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COPD exacerbations associated with the modified Medical Research Council scale and COPD assessment test among Humana Medicare members

Authors Pasquale MK, Xu Y, Baker CL, Zou KH, Teeter JG, Renda A, Davis C, Lee TC, Bobula J

Received 13 August 2015

Accepted for publication 7 November 2015

Published 14 January 2016 Volume 2016:11(1) Pages 111—121

DOI https://doi.org/10.2147/COPD.S94323

Checked for plagiarism Yes

Review by Single-blind

Peer reviewers approved by Professor Hsiao-Chi Chuang

Peer reviewer comments 3

Editor who approved publication: Dr Richard Russell


Margaret K Pasquale,1 Yihua Xu,1 Christine L Baker,2 Kelly H Zou,3 John G Teeter,4 Andrew M Renda,5 Cralen C Davis,1 Theodore C Lee,6 Joel Bobula2

1Comprehensive Health Insights, Inc., Humana Inc., Louisville, KY, 2Outcomes and Evidence, Global Health & Value, Pfizer Inc., 3Statistical Center for Outcomes, Real-World and Aggregate Data, Global Innovative Pharma Business, Pfizer Inc., New York, NY, 4Global Medical Development, Global Innovative Pharma Business, Pfizer Inc., Groton, CT, 5Retail Strategy & Execution, Humana Inc., Louisville, KY, 6Global Medical Affairs, Global Innovative Pharma Business, Pfizer Inc., New York, NY, USA

Background: The Global initiative for chronic Obstructive Lung Disease guidelines recommend assessment of COPD severity, which includes symptomatology using the modified Medical Research Council (mMRC) or COPD assessment test (CAT) score in addition to the degree of airflow obstruction and exacerbation history. While there is great interest in incorporating symptomatology, little is known about how patient reported symptoms are associated with future exacerbations and exacerbation-related costs.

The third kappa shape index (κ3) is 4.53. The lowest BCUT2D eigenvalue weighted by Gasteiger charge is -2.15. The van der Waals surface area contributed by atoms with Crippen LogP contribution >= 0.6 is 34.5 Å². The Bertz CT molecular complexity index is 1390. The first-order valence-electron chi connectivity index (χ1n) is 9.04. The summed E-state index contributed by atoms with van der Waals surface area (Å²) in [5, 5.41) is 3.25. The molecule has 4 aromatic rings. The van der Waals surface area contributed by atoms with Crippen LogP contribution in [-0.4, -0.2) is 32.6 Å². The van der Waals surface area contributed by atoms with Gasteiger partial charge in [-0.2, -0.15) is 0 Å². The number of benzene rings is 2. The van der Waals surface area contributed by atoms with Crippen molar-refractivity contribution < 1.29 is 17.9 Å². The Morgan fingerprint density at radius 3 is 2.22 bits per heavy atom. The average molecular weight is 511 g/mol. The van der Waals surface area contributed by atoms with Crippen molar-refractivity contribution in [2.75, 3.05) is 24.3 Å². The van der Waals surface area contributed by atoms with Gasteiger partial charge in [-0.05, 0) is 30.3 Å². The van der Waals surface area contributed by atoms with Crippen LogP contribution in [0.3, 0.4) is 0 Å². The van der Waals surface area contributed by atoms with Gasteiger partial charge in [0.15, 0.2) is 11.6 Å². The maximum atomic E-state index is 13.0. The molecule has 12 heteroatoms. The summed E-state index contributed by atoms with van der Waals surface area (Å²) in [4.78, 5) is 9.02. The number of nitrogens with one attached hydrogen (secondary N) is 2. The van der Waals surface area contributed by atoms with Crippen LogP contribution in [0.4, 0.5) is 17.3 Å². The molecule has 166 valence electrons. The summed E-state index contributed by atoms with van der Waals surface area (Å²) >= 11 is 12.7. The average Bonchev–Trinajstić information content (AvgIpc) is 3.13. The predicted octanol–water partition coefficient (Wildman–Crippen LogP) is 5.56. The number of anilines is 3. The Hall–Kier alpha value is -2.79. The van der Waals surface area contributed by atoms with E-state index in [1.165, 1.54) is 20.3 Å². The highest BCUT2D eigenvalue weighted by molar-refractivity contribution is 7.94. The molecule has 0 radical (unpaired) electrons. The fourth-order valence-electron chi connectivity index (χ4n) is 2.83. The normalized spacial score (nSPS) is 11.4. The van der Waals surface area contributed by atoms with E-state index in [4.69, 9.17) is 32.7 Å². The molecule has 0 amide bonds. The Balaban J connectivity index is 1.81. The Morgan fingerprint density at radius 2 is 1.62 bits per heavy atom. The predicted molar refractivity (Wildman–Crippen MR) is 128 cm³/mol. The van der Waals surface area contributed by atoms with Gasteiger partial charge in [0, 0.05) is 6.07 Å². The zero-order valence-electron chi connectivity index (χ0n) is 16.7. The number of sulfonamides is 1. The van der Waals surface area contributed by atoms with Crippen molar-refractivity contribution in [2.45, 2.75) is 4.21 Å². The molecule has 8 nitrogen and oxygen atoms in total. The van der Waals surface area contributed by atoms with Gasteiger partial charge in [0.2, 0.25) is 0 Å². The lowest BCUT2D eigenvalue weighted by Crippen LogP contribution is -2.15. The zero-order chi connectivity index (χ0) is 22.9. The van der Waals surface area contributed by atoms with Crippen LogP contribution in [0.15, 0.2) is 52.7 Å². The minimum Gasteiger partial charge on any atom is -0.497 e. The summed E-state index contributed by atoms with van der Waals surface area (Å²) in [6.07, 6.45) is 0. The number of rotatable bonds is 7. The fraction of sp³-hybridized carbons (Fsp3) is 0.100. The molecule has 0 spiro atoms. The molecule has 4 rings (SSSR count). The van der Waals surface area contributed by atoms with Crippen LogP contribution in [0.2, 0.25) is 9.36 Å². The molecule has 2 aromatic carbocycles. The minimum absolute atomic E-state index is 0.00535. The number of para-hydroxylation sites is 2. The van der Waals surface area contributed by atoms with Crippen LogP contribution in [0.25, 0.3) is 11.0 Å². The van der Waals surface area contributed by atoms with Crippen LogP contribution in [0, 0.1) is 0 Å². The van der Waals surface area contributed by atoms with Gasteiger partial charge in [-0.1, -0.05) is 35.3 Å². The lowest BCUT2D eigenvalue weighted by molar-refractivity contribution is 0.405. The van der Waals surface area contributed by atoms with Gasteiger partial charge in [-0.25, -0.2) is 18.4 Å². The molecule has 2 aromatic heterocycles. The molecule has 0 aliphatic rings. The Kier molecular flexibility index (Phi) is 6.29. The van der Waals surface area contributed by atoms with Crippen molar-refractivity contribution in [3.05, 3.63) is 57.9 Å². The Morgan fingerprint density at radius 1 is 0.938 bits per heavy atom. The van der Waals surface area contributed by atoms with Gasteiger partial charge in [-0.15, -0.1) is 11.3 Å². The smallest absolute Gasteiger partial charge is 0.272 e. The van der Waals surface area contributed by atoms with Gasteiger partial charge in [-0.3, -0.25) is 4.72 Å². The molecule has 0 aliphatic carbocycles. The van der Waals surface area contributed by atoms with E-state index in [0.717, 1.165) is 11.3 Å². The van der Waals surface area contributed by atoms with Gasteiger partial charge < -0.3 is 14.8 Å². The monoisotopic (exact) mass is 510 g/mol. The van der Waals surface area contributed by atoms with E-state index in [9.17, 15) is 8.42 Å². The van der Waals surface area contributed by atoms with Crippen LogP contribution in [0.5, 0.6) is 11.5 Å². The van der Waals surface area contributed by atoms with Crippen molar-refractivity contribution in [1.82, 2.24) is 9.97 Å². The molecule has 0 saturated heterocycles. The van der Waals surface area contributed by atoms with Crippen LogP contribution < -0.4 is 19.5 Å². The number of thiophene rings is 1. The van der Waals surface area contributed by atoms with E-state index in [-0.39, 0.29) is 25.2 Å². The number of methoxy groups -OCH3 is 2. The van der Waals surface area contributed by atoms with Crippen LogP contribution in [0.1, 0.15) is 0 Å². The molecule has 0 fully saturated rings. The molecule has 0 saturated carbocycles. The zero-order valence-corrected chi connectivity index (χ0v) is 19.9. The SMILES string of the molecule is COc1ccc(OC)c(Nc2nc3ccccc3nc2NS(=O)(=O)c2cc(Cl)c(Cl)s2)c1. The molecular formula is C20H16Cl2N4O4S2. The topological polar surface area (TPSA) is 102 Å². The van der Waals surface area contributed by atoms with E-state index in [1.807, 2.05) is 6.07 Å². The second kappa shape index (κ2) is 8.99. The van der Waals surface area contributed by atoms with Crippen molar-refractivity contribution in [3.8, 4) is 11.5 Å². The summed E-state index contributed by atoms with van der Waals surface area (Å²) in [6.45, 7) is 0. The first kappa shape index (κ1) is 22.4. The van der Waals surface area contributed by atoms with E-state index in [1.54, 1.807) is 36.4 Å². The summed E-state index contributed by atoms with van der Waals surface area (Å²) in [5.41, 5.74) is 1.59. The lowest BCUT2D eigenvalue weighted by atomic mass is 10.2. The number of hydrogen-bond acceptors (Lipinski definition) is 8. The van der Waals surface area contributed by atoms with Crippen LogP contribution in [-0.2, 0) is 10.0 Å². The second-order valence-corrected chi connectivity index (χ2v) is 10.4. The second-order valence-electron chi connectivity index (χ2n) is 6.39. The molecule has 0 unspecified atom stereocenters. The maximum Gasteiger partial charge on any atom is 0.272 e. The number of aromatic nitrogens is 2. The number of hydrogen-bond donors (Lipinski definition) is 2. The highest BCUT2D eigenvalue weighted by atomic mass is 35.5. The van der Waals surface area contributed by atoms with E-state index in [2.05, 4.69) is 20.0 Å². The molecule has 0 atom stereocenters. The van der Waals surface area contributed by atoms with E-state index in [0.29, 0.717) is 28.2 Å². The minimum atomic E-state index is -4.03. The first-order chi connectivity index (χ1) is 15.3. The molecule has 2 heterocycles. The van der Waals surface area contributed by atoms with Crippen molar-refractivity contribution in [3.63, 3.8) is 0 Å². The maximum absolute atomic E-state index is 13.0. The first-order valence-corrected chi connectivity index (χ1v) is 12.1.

Methods: The mMRC and CAT were mailed to a randomly selected sample of 4,000 Medicare members aged >40 years, diagnosed with COPD (≥2 encounters with International Classification of Dis­eases-9th Edition Clinical Modification: 491.xx, 492.xx, 496.xx, ≥30 days apart). The exacerbations and exacerbation-related costs were collected from claims data during 365-day post-survey after exclusion of members lost to follow-up or with cancer, organ transplant, or pregnancy. A logistic regression model estimated the predictive value of exacerbation history and symptomatology on exacerbations during follow-up, and a generalized linear model with log link and gamma distribution estimated the predictive value of exacerbation history and symptomatology on exacerbation-related costs.
Results: Among a total of 1,159 members who returned the survey, a 66% (765) completion rate was observed. Mean (standard deviation) age among survey completers was 72.0 (8.3), 53.7% female and 91.2% white. Odds ratios for having post-index exacerbations were 3.06, 4.55, and 16.28 times for members with 1, 2, and ≥3 pre-index exacerbations, respectively, relative to members with 0 pre-index exacerbations (P<0.001 for all). The odds ratio for high vs low symptoms using CAT was 2.51 (P<0.001). Similarly, exacerbation-related costs were 73% higher with each incremental pre-index exacerbation, and over four fold higher for high- vs low-symptom patients using CAT (each P<0.001). The symptoms using mMRC were not statistically significant in either model (P>0.10).
Conclusion: The patient-reported symptoms contribute important information related to future COPD exacerbations and exacerbation-related costs beyond that explained by exacerbation history.

Keywords: Global initiative for chronic Obstructive Lung Disease, COPD symptomatology, exacerbations, exacerbation-related cost, survey data

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